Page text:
Geologists Found A Mineral From The Subsoil Of Another Planet


Scientists have identified carbon mineral, formed in the depths of the dead "the" embryo "of the planet.Mineral0
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Back in 1951, in the province of Victoria, in the Far Southeast of Australia, a meteorite was discovered, which is located in the local museum today. So far, scientists carefully examine the 220-gram sample, from which only 71 grams remained today. The Victoria Museum carefully monitors the "consumption" of a rare meteorite substance and only in 2018 approved the transfer of a small amount for studying Californian mineralogs Chi Ma Ma (Chi Ma) and Alan Rubin (Alan Rubin). Results of this work Scientists submitted in the article published in the American Mineralogist magazine.

According to them, in the depths of the sample, it was possible to discover and describe the unknown mineral, which was named Edscottite – in honor of the famous researcher of meteorites and the "cosmic" chemistry of Edward Scott, working in Hawaii University. Scientists believe that mineral was formed in the interaction of iron and carbon atoms during the slow cooling of the meteorite. Such structures are formed for a short time and with steel smelting, but they could only be called a full mineral now when such a sample was found in vivo.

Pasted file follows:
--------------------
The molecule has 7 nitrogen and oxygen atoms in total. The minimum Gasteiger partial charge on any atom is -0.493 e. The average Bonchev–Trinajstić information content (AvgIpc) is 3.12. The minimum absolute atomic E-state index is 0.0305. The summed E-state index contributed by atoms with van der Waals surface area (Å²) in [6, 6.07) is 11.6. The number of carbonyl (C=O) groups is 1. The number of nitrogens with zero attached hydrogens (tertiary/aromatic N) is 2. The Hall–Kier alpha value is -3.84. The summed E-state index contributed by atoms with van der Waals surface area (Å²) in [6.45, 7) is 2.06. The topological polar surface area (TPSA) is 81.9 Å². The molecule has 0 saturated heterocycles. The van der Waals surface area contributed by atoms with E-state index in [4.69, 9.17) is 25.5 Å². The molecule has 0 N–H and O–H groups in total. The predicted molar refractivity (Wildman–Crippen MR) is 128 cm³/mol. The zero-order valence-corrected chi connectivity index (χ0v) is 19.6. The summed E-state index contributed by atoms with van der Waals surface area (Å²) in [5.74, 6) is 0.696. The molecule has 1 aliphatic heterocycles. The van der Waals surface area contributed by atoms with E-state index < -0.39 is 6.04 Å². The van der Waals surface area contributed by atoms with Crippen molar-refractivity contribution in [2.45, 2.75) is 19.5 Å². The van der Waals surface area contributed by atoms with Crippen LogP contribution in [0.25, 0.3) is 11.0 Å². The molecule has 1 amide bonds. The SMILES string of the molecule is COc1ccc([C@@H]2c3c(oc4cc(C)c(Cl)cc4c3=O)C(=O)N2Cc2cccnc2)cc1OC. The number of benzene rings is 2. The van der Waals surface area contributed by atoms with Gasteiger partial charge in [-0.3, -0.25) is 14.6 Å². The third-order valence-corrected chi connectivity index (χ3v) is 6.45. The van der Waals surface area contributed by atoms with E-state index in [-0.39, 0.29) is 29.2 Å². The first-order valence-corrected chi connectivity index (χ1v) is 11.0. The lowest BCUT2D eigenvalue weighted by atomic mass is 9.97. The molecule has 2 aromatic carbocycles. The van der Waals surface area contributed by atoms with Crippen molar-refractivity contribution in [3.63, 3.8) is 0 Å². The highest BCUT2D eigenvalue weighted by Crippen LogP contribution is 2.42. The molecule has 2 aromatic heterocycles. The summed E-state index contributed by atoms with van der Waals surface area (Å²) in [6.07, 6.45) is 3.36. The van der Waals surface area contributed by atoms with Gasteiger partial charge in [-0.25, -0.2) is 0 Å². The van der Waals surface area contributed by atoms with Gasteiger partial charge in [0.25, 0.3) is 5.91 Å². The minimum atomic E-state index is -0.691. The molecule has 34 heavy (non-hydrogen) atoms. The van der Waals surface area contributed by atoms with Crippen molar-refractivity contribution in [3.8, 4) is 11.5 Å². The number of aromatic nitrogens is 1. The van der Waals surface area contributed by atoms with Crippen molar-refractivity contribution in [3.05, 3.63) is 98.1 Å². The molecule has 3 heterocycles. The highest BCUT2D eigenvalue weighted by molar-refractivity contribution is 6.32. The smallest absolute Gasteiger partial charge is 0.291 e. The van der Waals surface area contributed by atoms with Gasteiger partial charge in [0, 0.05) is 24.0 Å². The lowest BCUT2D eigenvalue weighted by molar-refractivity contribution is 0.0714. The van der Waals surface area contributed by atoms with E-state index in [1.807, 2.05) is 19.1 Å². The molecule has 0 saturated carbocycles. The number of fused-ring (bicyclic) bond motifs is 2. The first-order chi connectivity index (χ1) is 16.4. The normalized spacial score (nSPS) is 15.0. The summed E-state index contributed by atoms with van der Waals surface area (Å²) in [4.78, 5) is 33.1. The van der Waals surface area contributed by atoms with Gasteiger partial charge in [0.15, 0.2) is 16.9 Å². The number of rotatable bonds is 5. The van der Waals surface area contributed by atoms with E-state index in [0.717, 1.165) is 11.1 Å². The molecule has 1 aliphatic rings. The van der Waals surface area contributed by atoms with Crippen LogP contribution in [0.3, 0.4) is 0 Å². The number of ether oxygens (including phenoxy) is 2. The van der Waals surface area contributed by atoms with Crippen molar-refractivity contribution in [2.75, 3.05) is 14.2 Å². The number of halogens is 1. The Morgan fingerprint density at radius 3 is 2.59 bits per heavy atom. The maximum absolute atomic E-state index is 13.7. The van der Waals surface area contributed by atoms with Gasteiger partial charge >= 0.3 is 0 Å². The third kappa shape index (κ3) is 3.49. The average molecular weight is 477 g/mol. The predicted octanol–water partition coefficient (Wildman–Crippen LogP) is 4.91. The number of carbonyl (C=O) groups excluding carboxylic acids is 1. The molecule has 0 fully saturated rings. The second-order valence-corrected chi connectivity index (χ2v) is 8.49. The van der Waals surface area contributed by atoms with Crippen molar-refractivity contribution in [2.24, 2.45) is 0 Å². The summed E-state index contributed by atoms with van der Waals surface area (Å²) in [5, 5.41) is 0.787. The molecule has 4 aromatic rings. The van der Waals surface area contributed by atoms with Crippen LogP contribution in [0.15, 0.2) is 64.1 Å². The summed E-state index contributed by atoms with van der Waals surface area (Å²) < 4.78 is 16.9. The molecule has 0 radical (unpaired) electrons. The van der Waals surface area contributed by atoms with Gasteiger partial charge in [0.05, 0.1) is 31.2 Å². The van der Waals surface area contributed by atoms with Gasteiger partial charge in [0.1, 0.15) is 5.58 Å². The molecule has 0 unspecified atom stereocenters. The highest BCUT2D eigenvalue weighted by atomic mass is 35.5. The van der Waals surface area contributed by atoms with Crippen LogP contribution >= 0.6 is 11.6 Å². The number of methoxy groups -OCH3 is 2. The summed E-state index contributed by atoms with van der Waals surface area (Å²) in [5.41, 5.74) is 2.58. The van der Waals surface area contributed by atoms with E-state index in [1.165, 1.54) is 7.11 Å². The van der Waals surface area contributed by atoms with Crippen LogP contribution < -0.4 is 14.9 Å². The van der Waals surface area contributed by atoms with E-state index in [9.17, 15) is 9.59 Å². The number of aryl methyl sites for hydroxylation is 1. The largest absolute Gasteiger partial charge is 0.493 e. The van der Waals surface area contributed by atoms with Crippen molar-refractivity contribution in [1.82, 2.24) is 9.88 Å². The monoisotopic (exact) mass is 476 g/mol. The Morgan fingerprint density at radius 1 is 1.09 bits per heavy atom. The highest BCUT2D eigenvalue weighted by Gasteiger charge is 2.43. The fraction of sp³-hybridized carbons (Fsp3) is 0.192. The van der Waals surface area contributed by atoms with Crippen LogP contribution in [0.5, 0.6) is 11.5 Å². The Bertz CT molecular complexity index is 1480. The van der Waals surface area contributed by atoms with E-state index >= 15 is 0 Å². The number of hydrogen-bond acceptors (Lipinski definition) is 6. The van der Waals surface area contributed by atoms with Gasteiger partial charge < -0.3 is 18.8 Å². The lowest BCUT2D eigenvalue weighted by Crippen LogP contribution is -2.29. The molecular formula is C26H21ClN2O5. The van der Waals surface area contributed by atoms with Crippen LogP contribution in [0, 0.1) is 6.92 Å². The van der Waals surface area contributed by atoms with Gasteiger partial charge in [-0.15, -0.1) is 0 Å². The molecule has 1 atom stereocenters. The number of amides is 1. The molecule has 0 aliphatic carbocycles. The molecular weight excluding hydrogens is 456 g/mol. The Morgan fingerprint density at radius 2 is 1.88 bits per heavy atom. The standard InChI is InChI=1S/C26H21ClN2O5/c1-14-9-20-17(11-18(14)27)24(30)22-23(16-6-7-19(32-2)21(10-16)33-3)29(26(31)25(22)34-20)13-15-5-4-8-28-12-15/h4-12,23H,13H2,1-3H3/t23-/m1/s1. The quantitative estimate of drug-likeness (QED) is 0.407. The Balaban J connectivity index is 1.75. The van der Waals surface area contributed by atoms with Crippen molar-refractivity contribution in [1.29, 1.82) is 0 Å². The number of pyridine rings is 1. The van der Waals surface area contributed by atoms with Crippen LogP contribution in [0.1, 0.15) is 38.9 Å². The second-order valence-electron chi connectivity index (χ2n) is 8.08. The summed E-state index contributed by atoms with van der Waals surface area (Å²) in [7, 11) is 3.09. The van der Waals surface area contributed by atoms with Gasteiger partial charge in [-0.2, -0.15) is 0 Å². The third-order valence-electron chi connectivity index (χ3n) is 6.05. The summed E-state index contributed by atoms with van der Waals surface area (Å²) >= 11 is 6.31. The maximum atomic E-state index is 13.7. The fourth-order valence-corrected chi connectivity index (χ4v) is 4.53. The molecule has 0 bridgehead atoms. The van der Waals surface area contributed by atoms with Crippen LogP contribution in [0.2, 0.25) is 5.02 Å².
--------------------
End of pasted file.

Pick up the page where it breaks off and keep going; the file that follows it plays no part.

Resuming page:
The authors suggest that a unique meteorite is a fragment of the planezimal, which appeared in the era of the youth of the solar system, but never managed to become a full-fledged planet. Edchottith could form in it under the action of high temperatures caused by the radioactivity of heavy elements. The same was once our land, but this planet was not destined to grow. Random space catastrophe is likely to collide with another massive body – destroyed the embryo of the future world, and the fragments from it dissipated along the solar system. Most of them, apparently, were absorbed by the planets and satellites, burned down in the sun, but there are a lot of them in the belt of asteroids. And at least one reached us, being in the Australian Museum.


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